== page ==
Journal of Political Philosophy 9 (4):404–434 (2001)

To understand private property, it is generally assumed, we must recognize the contribution objects make to human life. On the prevailing view, ownership is valuable only insofar as its subject matter is of value. In the order of valuation, objects come first, owning them comes second. But despite its air of obviousness, the assumption does not suit our ordinary concept of ownership. Ownership can be valuable quite apart from the value of the owned object, and it can be the source of an object’s value as well as derive from the latter its own value. At its core, our ordinary concept of ownership does not describe a normative but an ontological relationship to objects, analogous to our relationship to our bodies, and best revealed by attending to our self-referential use of first person pronouns, personal and possessive. The result is a non-reductive and non-consequentialist account of property, or, more accurately, of the idea of ownership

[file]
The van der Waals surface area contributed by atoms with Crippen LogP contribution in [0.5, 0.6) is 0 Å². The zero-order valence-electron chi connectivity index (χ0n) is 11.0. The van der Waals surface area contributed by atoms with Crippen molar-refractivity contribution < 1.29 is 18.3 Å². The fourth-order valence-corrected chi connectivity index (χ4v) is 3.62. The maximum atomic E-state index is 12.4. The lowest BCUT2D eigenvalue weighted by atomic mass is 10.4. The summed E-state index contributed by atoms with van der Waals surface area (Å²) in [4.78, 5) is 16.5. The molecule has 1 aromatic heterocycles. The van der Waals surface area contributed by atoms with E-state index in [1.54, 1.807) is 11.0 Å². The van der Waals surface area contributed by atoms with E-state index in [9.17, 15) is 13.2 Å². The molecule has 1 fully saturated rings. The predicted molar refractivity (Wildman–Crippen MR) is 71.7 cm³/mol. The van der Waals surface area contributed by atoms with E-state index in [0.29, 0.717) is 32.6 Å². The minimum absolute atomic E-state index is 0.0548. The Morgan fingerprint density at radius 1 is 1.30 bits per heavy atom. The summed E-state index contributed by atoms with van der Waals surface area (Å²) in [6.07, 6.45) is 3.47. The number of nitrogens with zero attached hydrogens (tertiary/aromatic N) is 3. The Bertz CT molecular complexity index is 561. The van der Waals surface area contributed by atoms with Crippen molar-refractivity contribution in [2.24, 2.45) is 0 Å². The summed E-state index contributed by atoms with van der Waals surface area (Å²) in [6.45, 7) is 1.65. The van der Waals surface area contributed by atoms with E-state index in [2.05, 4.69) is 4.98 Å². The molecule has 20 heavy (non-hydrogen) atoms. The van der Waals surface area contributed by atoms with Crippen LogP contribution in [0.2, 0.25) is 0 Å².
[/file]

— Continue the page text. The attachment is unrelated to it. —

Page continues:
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DOI 10.1111/1467-9760.00134
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